Lawsuit filed challenging Rahm Emanuel's Chicago "Netflix tax"

It won’t surprise you to hear that in Chicago, spiritual and physical hometown of our current president, they just enact taxes willy-nilly to fill budget gaps without going through the process of actually making laws and voting on them. Who needs that kind of hassle when you’re from Chicago?


One such tax will face a lawsuit thanks to the unilateral style of its recent enactment by the Chicago Comptroller. A 9 percent tax on streaming services was never voted on by the City Council—it was just added as an “extension” of an existing tax; sound familiar?—and the Liberty Justice Center and plaintiff Natalie Bezek of the Illinois Policy Institute are bringing suit:

Chicago’s move to extend its taxing power to Internet streaming services like Netflix and Spotify has been challenged in court by a group that argues the city didn’t have the authority to create what amounts to new taxes.

In a lawsuit filed this week in Cook County Circuit Court, the nonprofit Liberty Justice Center says the city Finance Department’s rulings in June extending two taxes were illegal.

The department posted letters online announcing that the city was extending the 9 percent amusement tax to include paid subscriptions for streamed digital music, rental movies, TV shows and games, and also extending the personal property lease transaction tax to professional services like electronic property databases used by real estate agents.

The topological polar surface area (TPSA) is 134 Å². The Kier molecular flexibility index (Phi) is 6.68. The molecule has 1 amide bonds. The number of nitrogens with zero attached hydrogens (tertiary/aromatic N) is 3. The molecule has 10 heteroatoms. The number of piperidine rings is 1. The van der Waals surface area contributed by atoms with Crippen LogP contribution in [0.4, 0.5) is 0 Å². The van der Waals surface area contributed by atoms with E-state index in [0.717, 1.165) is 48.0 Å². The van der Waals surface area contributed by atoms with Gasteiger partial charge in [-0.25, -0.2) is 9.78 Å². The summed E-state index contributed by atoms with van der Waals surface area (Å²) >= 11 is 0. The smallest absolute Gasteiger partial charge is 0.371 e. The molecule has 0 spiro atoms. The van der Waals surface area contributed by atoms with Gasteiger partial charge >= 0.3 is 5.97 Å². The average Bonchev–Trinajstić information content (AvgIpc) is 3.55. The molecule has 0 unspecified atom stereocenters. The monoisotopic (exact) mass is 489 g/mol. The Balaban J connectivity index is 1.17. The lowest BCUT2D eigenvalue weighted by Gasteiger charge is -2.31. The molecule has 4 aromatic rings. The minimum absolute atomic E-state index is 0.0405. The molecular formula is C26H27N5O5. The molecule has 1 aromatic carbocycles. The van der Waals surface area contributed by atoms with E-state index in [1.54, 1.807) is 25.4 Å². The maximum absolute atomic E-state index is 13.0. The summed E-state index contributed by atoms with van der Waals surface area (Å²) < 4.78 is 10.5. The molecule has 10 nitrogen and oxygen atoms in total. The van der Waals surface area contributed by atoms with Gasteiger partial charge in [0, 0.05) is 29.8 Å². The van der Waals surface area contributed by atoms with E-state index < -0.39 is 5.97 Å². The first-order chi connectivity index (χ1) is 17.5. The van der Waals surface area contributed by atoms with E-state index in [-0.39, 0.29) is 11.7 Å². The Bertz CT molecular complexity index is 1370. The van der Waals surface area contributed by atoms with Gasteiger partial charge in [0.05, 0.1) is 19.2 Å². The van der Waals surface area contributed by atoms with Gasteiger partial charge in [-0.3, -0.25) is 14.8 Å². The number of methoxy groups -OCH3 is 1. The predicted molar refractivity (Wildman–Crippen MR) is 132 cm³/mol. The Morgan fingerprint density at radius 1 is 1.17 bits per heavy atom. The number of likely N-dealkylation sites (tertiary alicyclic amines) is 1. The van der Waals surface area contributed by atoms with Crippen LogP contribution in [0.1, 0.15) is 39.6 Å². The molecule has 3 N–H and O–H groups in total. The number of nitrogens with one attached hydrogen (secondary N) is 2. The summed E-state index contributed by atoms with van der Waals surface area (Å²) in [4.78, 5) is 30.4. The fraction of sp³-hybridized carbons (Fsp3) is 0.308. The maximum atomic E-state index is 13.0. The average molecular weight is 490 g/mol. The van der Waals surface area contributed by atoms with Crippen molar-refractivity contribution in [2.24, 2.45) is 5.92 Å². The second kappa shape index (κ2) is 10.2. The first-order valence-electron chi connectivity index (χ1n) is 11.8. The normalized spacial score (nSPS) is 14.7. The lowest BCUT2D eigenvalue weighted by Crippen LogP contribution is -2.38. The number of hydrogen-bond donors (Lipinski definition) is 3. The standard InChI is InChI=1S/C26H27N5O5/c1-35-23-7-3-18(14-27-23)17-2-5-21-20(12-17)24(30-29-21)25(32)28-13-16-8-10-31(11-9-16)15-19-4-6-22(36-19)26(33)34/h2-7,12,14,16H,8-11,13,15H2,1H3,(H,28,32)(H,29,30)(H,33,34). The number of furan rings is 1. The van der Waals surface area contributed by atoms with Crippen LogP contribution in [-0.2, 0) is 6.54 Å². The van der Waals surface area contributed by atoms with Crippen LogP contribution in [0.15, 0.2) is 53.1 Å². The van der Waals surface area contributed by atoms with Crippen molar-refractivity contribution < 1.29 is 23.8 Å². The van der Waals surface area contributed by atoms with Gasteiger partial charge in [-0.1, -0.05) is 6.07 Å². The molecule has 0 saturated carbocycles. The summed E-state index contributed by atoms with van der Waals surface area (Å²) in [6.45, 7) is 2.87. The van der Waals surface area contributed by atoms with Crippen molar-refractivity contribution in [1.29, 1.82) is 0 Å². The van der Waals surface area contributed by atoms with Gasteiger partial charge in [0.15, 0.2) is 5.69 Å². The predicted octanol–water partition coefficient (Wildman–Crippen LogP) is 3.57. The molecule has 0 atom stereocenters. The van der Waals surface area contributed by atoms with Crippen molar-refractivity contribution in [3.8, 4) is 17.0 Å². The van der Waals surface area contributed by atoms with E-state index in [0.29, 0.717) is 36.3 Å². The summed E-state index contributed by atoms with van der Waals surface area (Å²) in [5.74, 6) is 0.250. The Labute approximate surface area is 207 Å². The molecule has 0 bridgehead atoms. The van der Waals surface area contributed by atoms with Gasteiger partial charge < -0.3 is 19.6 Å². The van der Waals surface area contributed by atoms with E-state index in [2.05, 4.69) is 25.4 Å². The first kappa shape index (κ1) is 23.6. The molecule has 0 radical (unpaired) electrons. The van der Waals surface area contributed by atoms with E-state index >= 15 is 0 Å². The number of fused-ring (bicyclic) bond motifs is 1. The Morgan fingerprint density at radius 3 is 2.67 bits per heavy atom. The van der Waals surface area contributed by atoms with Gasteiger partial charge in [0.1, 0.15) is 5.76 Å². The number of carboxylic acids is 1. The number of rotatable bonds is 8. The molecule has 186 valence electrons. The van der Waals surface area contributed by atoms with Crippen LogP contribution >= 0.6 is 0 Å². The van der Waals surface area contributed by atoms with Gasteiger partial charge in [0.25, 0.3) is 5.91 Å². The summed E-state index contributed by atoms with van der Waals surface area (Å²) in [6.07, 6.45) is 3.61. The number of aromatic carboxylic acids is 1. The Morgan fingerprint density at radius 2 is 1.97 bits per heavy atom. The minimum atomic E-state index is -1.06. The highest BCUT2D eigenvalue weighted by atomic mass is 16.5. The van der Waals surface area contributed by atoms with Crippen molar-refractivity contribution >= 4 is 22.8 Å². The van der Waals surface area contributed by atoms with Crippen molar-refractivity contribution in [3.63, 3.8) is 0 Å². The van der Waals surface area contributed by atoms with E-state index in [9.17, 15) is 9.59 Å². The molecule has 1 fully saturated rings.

The ruling applied the new standards to subscribers with Chicago addresses, and city officials said they expected the changes to bring in about $12 million annually in the latest example of Mayor Rahm Emanuel boosting various smaller fees and fines to try to help close the city’s gaping budget hole.

The lawsuit argues that aldermen should have gotten to vote on the changes.

“The Comptroller has exceeded his authority under the ordinance by issuing a rule that imposes a new tax that the City Council did not authorize in enacting the Amusement Tax,” the suit reads.


I’m glad someone is taking a swing at this thing, but perhaps more interesting than the lawsuit, is the demographics of the skeptics in this local news report. Bezek herself is a young person, as are the man-on-the-street targets in this video, all seemingly in their 20s, some wearing hipster hats and nose rings, looking like a marketer’s dream, and all spouting surprisingly libertarian sentiments. Some samples of Millenials at long last being fed up with the gluttonous Chicago government coming for more of their money:

“Streaming services already have their own problems. Then you want to add more money to it. So, I just feel like, “No!” Taxing, stop!” said Columbia College student Fred Jones

FOX 32: We owe all these pensions. We need some money.

“That’s true. But raising streaming software that all of us college students binge on is not a way to do it,” said student Ryan Horacek.

“We already have to pay for our phone bills and all this other stuff. So, to add on a 9 percent tax, that’s crazy,” said Atavicka Ware.

Hey, this is hearts and minds territory for this generation. As the saying goes: They came for the property taxes and I said nothing because I was not a homeowner. They came for the small business fees and I said nothing because I was not a small businessman. But then, oh then, they came for the binge streaming of “Buffy” and I finally spoke out.


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